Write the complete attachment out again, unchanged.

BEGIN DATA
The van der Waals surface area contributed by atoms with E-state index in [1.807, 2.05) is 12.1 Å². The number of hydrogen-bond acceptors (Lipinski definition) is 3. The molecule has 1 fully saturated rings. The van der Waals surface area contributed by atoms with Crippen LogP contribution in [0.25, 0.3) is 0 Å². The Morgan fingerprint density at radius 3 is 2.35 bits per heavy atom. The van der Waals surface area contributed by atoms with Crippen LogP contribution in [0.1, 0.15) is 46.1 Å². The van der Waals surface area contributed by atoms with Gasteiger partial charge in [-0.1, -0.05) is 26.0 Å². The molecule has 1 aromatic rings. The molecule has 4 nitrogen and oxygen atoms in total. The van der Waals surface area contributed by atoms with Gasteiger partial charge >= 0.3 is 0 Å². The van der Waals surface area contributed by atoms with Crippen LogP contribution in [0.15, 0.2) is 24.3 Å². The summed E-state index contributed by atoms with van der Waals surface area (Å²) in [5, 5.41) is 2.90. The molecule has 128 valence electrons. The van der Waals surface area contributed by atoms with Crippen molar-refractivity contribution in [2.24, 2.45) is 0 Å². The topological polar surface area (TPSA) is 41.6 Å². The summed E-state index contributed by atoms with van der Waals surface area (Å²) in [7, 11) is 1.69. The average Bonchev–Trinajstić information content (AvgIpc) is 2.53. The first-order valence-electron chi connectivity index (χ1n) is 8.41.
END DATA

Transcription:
The van der Waals surface area contributed by atoms with E-state index in [1.807, 2.05) is 12.1 Å². The number of hydrogen-bond acceptors (Lipinski definition) is 3. The molecule has 1 fully saturated rings. The van der Waals surface area contributed by atoms with Crippen LogP contribution in [0.25, 0.3) is 0 Å². The Morgan fingerprint density at radius 3 is 2.35 bits per heavy atom. The van der Waals surface area contributed by atoms with Crippen LogP contribution in [0.1, 0.15) is 46.1 Å². The van der Waals surface area contributed by atoms with Gasteiger partial charge in [-0.1, -0.05) is 26.0 Å². The molecule has 1 aromatic rings. The molecule has 4 nitrogen and oxygen atoms in total. The van der Waals surface area contributed by atoms with Gasteiger partial charge >= 0.3 is 0 Å². The van der Waals surface area contributed by atoms with Crippen LogP contribution in [0.15, 0.2) is 24.3 Å². The summed E-state index contributed by atoms with van der Waals surface area (Å²) in [5, 5.41) is 2.90. The molecule has 128 valence electrons. The van der Waals surface area contributed by atoms with Crippen molar-refractivity contribution in [2.24, 2.45) is 0 Å². The topological polar surface area (TPSA) is 41.6 Å². The summed E-state index contributed by atoms with van der Waals surface area (Å²) in [7, 11) is 1.69. The average Bonchev–Trinajstić information content (AvgIpc) is 2.53. The first-order valence-electron chi connectivity index (χ1n) is 8.41.